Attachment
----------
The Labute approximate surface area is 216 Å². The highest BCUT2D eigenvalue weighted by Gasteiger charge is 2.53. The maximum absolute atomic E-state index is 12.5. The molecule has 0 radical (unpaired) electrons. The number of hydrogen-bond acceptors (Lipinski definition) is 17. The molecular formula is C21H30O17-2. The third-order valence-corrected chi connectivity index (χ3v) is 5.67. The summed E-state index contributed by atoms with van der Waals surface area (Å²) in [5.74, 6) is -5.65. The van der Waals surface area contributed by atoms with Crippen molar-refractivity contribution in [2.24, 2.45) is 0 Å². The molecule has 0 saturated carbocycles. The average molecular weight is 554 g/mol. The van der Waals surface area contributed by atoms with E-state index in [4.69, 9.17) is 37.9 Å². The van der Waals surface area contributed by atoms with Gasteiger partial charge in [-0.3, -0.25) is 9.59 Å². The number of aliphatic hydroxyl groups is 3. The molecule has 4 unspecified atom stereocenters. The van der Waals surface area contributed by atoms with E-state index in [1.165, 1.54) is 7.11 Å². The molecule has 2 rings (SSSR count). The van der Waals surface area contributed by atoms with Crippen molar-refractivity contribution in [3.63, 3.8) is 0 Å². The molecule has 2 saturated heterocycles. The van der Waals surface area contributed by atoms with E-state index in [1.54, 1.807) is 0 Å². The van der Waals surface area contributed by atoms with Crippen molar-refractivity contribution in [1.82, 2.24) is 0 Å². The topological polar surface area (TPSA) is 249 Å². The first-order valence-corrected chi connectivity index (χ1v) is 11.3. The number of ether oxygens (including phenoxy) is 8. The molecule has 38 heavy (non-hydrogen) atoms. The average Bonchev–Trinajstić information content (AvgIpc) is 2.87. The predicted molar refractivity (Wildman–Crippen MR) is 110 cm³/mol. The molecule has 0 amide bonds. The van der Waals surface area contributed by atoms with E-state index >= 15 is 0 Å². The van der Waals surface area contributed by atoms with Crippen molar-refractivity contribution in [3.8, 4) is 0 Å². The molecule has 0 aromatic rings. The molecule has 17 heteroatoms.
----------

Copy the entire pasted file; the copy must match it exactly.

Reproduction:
The Labute approximate surface area is 216 Å². The highest BCUT2D eigenvalue weighted by Gasteiger charge is 2.53. The maximum absolute atomic E-state index is 12.5. The molecule has 0 radical (unpaired) electrons. The number of hydrogen-bond acceptors (Lipinski definition) is 17. The molecular formula is C21H30O17-2. The third-order valence-corrected chi connectivity index (χ3v) is 5.67. The summed E-state index contributed by atoms with van der Waals surface area (Å²) in [5.74, 6) is -5.65. The van der Waals surface area contributed by atoms with Crippen molar-refractivity contribution in [2.24, 2.45) is 0 Å². The molecule has 0 saturated carbocycles. The average molecular weight is 554 g/mol. The van der Waals surface area contributed by atoms with E-state index in [4.69, 9.17) is 37.9 Å². The van der Waals surface area contributed by atoms with Gasteiger partial charge in [-0.3, -0.25) is 9.59 Å². The number of aliphatic hydroxyl groups is 3. The molecule has 4 unspecified atom stereocenters. The van der Waals surface area contributed by atoms with E-state index in [1.165, 1.54) is 7.11 Å². The molecule has 2 rings (SSSR count). The van der Waals surface area contributed by atoms with Crippen molar-refractivity contribution in [3.63, 3.8) is 0 Å². The molecule has 2 saturated heterocycles. The van der Waals surface area contributed by atoms with E-state index in [1.54, 1.807) is 0 Å². The van der Waals surface area contributed by atoms with Crippen molar-refractivity contribution in [1.82, 2.24) is 0 Å². The topological polar surface area (TPSA) is 249 Å². The first-order valence-corrected chi connectivity index (χ1v) is 11.3. The number of ether oxygens (including phenoxy) is 8. The molecule has 38 heavy (non-hydrogen) atoms. The average Bonchev–Trinajstić information content (AvgIpc) is 2.87. The predicted molar refractivity (Wildman–Crippen MR) is 110 cm³/mol. The molecule has 0 amide bonds. The van der Waals surface area contributed by atoms with E-state index >= 15 is 0 Å². The van der Waals surface area contributed by atoms with Crippen molar-refractivity contribution in [3.8, 4) is 0 Å². The molecule has 0 aromatic rings. The molecule has 17 heteroatoms.